After a recent vacuum of response from a posted drawing, again the hurt ego reared up and attempted to begin the indignant tirade against its perceived oppressors. But a thought crept in, which slowly defused this rant. I had really been enjoying this last round of art creation. I felt at home, in a style which came easily and allowed me to create more. I knew there was something deeper going on here.  Continue reading “Indifference Guru”

Perfectionism, Procrastination, the Fixed vs. Growth Mindset & Mastery

Regular readers know that I am am a huge fan of Stephen Pressfield’s ‘artist user manual’ book “The War of Art”. A central focus of the book is the concept that Pressfield names “Resistance”, and it symbolizes all of that psychological stuff that keeps us from creating our work.

Resistance = Perfectionism?

I’ve come to believe that what Pressfield calls Resistance is another name for Perfectionism — at least for me. Perfectionism is a tricky term, because most people (as I once did) think they already know what that word means, and that it doesn’t apply to them. I suggest that anyone who can commiserate with the lack of motivation to start or maintain progress in their chosen creative outlet look into perfectionism a bit deeper.

My research and reading led me to a quite succinct and insightful book that really opened up perfectionism in an easy to understand manner, and offered specific solutions to get past it — yes, it thankfully can be unlearned, and I discuss below some of the excellent tools I’ve discovered to do so.
Continue reading “Perfectionism, Procrastination, the Fixed vs. Growth Mindset & Mastery”

The Inertial Mind

One insight I’ve had lately regarding meditation sits (and other habits in general) is how often I’m not so motivated to sit, but once I do I find myself quickly getting into the mood, and then I do not want to stop. This then repeats for the next activity I am resistant to begin, and the cycle repeats. I then began to notice this in pretty much all aspects of my life: exercise, art, writing. The activity didn’t seem to matter, it was the shift to a new one that was the crux of the resistance.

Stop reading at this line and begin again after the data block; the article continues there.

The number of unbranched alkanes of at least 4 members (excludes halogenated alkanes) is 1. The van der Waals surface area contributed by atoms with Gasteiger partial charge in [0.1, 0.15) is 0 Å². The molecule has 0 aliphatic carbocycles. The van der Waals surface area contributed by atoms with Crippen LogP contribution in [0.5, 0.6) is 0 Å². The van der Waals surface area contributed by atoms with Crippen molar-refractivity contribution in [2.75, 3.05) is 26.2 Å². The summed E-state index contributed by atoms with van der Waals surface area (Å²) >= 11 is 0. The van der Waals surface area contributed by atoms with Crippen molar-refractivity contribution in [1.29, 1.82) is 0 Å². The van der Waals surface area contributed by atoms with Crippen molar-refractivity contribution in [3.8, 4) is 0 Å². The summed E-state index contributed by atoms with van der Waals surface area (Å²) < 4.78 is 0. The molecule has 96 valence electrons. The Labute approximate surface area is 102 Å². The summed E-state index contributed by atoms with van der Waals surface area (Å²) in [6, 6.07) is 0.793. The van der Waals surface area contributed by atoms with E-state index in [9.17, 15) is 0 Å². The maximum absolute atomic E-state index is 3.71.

It made me realize that the mind is an inertia machine — it prefers to keep doing whatever it is it is currently doing. Helpful or detrimental, it doesn’t seem to care or recognize the difference. The mind just prefers to keep doing what it is doing right now. The insight here is to just commit to getting started, and putting 5 minutes/reps/sentences/notes/brushstrokes/etc into action.

Perfectionist/procrastination advice of “just get started” comes to mind here, as does the idea of tiny habits and mini habits.

You don’t need much time to shift the mind over to the next thing it will get attached to, but the shift is where the struggle happens. It’s as if we have this impetuous child within, as if we do not evolve our personas but rather accumulate upon an ancient core that cannot be matured, evolved, ignored or reasoned with. We just need to understand how it functions, and find ways to work with it. The real key here is that it will never “go away”. We will never “get past” these struggles. Once we learn to accept and work constructively with these ground rules in mind, the easier it is to get past them.

It’s easy to think to yourself “I am lazy” and explain these behaviors away. But I don’t think there is any “I am” in these behaviors. I think these are artifacts of the structure of mind/brain/body. Once we realize these are impersonal, external to the self, and permanent, functional “hard wired” aspects of Mind, we can stop identifying with them and start looking for solutions to work around them. Work with them. Use them, instead of fighting them.

These struggles to sit in meditation, to exercise, to create — they are not signs of personal flaws, weaknesses or limitations. They are signs that the system is working normally. A bicycle only maintains balance when in motion; this is not a flaw, but an unavoidable and intrinsic aspect of the design. There is only one solution: start pedaling.